There are several reasons why the stitches may emit non-uniform light. For example, the non-uniform light may be due to the configuration of the light-guide elements, stray light in the system, and/or roughness or roundness in a sidewall of a light-guide element owing to, for example, the light-guide elements themselves or their method of assembly. The structure of a planar illumination area that places each light-guide element perpendicular to an adjacent light-guide element may create a problem of uniformity in the borders of the light-guide elements due to the positioning of the axis of the progress of the light between the adjacent tiles. The direction of the light emission from the tile in the out-coupling region may be similar to the direction of the progress of the light in the light-guide. When the tiles are positioned next to one another, a lack of uniformity may be created due to the non-continuity of the direction of the light emission between the tiles.

The non-uniform light may also be due to stray light in the system. FIG. 20 illustrates a cross-section of a planar illumination area 2000 in which one light-guide element 2002 is laid on the surface of an adjacent light-guide element 2004. This configuration may allow stray light 2010 to pass from an in-coupling region 2008 of the first light-guide element, between the two light-guide elements 2002, 2004, and then to emerge on the outside 2010 of the planar illumination area 2000.

In addition, as seen in the structure 2100 of FIG. 21, light 2102 emitted from a lower light-guide element 2104 close to the edge of an upper light-guide element 2106 may meet and be reflected from a sidewall 2108 of the upper light-guide element 2106. The original trajectory 2110 of the light 2102 may thus be changed to the reflected path 2112. Thus, the sidewall 2108 of the upper light-guide element 2106 may create a non-uniform light pattern near it because it reflects emitted light 2102 away from it.

Non-uniform light may also arise due to roughness and/or roundness of the sidewall of a light-guide element. FIG. 22 illustrates a structure 2200 in which two adjacent light-guide elements 2202, 2204 are separated by a distance d because of, for example, imperfections in the sidewalls 2206 of the light-guide elements 2202, 2204. The gap 2208 between the light-guide elements 2202, 2204 may also create a gap in the distribution of emitted light 2210.

In various embodiments, through judicious placement and/or configuration of the light-guide elements, the amount of non-uniform light emitted at the borders of the light-guide elements may be reduced. In addition, a structure may be added to a planar illumination area that creates blurring and conceals the visibility of the borders between the light-guide elements.

In one embodiment, the walls of a light-guide element are modified to reduce the light emitted therefrom, and thereby reduce the non-uniform light emitted at the borders between light-guide elements. For example, the walls of the light-guide element may be covered in a material that absorbs or reflects light, but does not prevent the emission of intensified light from the end area. This diffuses at least part of the light hitting the sidewall of the light-guide element in many directions, and the light is emitted from the upper or lower surface of the light-guide. In another embodiment, the wall of the light-guide element is polished to a tolerance of approximately 20 nm root-mean-square or 150 nm peak-to-peak so that the light incident on the sidewall of the light-guide element may be reflected or refracted instead of diffused. In another embodiment, the wall of the light-guide element is polished to a tolerance less than approximately 600 nm peak-to-peak. If the light is refracted, it may pass through the propagating light-guide element and enter a neighboring light-guide element, where it may be emitted or again refracted. If the light is reflected, it may continue to propagate in the original light-guide element.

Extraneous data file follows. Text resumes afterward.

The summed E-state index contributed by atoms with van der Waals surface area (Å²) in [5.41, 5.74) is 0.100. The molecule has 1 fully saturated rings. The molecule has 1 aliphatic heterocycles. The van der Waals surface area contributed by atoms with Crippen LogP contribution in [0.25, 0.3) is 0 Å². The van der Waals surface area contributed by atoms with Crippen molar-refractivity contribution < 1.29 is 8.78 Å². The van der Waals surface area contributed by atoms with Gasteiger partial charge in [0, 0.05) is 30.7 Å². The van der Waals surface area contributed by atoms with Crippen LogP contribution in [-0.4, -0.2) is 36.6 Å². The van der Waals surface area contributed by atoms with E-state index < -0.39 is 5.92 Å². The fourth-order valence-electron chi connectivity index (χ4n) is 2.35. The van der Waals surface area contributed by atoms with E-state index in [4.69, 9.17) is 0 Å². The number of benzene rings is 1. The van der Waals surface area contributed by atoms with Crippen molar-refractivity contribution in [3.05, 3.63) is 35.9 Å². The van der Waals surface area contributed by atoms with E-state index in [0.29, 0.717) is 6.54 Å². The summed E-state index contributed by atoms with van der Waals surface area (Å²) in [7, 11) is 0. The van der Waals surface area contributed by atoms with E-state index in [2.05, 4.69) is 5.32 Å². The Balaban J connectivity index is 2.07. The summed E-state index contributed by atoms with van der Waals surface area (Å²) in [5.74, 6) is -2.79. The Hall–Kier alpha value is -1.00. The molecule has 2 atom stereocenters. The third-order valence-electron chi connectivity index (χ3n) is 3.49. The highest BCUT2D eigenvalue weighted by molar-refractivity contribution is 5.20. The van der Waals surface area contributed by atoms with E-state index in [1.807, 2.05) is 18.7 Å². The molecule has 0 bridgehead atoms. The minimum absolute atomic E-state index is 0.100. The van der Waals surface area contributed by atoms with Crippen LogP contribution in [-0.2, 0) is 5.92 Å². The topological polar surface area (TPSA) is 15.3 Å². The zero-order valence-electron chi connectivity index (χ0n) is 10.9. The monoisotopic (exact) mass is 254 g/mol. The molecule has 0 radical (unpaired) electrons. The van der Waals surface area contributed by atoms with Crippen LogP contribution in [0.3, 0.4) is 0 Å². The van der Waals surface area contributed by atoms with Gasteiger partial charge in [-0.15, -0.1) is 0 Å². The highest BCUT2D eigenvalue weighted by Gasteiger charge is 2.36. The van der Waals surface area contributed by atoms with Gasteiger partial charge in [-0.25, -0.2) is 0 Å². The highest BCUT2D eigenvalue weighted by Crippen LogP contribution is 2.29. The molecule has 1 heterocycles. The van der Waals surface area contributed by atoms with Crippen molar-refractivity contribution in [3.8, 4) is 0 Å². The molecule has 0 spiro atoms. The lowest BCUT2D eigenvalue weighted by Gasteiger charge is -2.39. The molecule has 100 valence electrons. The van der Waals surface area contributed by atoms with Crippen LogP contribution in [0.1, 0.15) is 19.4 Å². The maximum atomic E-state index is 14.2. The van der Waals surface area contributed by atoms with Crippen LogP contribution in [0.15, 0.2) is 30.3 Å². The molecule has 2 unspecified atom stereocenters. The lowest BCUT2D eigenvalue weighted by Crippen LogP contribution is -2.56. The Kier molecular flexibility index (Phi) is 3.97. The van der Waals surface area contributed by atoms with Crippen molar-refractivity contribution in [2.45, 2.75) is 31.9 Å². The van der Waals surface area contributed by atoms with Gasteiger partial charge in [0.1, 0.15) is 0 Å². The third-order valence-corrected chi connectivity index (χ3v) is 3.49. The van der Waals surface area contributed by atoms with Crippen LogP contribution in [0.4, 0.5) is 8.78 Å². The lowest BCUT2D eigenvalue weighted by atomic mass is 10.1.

In another embodiment, the shape of a sidewall of a light-guide element may be modified to affect the emission of light. FIG. 23 shows a portion of a light-guide element 2300 wherein the junction 2302, where the sidewall 2304 of the light-guide element meets a surface 2306 of the light-guide element 2300, is curved. The curved area 2304 changes the angle of incidence of the light 2308 striking it, thereby permitting the light 2308 to be refracted out of the light-guide element 2300. In a related embodiment, light may also be emitted from a polished sidewall of a light-guide element if the light striking a portion of the sidewall strikes with an appropriate angle in relation to the critical incident angle.

In another embodiment, as shown in FIG. 24, the sidewall 2402 of the light-guide element 2400 creates a right angle with respect to the upper and lower surfaces 2404, 2406 of the light-guide element 2400. The angle of the sidewall 2402 of the light-guide element 2400, alone or in combination with the polishing of the sidewall 2402, causes light 2408 reaching the sidewall 2402 to be reflected, rather than being emitted from the light-guide element 2400.